We then took a walk around the streets looking in all the fan shops. I made a few personal purchases, including my first figurine. I am going to look more into the packaging in a deprecate post for my final piece.
We then discovered Mandarake thanks to a helpful maid wondering the streets. The self proclaimed biggest anime and manga related shop in the world. 8 floors of books, posters, and merch it was like a shopping centre exclusively for geekery… ^_^ be careful of the adult shops, when you don’t read japanese you can find yourself in some very questionable shops.
It was really helpful for the final project, I found the perfect wig (the quality of wigs is unbelievable), trading cards and window posters which are printed on transparent paper in order to let light in. Just like mine will be, i will go into more detail about the cards and posters at a later date. Unfortunately I wasn’t allowed to take photos in the shop, which is especially a shame because they had a whole room full of dolls and Barbies and all their interchangeable outfits. They even had a doll wig which matches my new one.
We then started the train ride back to Shibuya after a successful day. As we did we ended up getting lost, frustrating, but perhaps a good thing as I found the perfect line of vending machines for my product placement photoshoot. A full 6 line of vending machines in a secluded area with the choice of a high up or ground level viewpoint.
We also saw some beautiful lanterns in Shibuya.
Today we are heading back to Harajuku to buy a dress I previously saw and will star shooting tonight. Starting with the Sakura look.
Today is our first full day in Tokyo and is the first chance I’ve had to get online. The first thing that I love about Tokyo is the respect everyone has for eachother. I am so used to city-goers barging past and throwing all sorts of food on the floor but Tokyo is clean and everywhere you go you are welcomed in and bowed too, it takes a bit of getting used to but it is quite nice.
Coming into such a different culture is a shock to the system. Getting used to people’s mannerism and learning what socially acceptable and not. Here are some of the things I’ve picked up on in the first 24 hours.
– don’t put your bag on the floor in a resteraunt, put it on a chair or in some places put it in the delighted box.
– don’t hand money to a cashier, put in in the tray at the till.
– it’s considered rude to blow your nose in public.
– always use two hands to give and receive items.
– be prepared to take your shoes off at any point. I had to take my doc martens off to go into a changing room. (Doc martens are not ideal for Tokyo, a quicker slip on/ slip off shoes is more appropriate)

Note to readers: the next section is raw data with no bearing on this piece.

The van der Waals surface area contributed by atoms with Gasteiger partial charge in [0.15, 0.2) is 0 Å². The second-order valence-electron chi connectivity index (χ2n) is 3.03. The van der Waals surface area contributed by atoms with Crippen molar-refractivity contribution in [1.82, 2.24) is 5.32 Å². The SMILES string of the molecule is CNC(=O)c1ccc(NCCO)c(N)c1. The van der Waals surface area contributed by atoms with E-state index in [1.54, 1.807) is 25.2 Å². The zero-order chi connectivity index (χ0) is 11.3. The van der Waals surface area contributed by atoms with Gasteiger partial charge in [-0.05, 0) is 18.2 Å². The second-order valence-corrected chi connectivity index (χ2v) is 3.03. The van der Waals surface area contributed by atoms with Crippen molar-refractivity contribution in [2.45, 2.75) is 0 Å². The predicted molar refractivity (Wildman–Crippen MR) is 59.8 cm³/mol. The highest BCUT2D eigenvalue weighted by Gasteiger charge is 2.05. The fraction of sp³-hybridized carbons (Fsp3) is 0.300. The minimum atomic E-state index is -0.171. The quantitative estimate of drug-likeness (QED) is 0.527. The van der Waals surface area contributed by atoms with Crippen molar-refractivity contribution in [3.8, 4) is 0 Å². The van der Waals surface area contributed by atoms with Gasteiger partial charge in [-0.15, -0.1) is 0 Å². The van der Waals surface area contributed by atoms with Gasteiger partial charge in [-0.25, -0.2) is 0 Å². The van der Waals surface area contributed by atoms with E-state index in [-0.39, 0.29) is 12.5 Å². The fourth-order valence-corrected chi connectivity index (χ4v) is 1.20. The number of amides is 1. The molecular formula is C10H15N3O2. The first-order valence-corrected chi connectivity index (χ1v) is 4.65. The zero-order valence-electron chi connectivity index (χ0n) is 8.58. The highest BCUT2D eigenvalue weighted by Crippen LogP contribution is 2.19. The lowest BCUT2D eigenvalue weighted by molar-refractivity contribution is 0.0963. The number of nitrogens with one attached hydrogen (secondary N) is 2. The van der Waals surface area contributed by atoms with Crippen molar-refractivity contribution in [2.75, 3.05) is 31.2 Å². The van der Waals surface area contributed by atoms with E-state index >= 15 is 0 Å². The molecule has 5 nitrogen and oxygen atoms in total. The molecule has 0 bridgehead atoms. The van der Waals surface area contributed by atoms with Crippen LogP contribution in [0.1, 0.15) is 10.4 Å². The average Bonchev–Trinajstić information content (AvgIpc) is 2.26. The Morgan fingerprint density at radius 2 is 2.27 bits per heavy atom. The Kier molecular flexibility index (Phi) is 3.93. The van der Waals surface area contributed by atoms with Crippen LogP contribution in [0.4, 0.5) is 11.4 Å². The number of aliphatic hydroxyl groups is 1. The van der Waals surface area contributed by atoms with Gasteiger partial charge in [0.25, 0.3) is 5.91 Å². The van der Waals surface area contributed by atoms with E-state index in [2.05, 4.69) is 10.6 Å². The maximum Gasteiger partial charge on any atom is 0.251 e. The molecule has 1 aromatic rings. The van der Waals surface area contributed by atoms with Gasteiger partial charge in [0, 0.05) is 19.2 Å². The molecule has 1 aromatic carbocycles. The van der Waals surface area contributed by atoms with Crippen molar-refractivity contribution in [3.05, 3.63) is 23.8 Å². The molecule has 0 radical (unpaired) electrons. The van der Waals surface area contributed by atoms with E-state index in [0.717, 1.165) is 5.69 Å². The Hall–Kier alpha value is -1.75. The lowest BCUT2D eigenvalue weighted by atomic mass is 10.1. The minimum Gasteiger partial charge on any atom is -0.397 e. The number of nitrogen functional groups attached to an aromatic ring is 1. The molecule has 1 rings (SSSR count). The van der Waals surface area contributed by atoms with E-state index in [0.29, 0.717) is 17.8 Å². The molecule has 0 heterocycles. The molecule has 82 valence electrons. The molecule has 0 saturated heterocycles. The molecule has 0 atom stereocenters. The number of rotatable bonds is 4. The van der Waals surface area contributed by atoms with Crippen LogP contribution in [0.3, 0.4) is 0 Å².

We are staying in Shibuya which I have renamed “made in Shibuya” because I see it as the Chelsea of Tokyo. Everything is beige and over priced. Looking for a more colourful and affordable city experience myself and my mum got the subway to Harajuku. After a bit of eating and light shopping we were shattered after having only done 1 lane, the infamous Takeshita Dori a narrow street of shops I can only compare to Brighton Lanes, but bigger and better. Each shop sold a different style of pop culture attire, from kawaii to rave and decora. Unfortunately I didn’t buy anything, the whole experience was overwhelming and I am still getting used to the currency exchange and having to hand over thousands.
Tomorrow we head to akihabra, Tokyo’s electronic/anime/manga central. Here I hope to buy my maid costume and possibly my magical girl costume as well as a new camera, some figurines and some other anime goods.
Here are some snaps I’ve been taking on my phone, I wish I could have taken more but I didn’t get access to a charger until today. (I’m blogging from my phone which doesn’t give me the option to annotate pictures but the images below are what we’ve seen, what we’ve eaten and little gadgets in our hotel room)
I’m feeling disheartened by the lack of City streets in coventry, I cannot test with skyscrapers and an abundance of light because there is none. So I am on a hunt to find some photo inspiration of Tokyo. I already have a tokyo book with check lists for shoot props and images to make, after this I will have a collection of images for reference. Click the image to see the source.
I feel a bit more at ease that I will be able to find locations and work with more heavy lights than in coventry.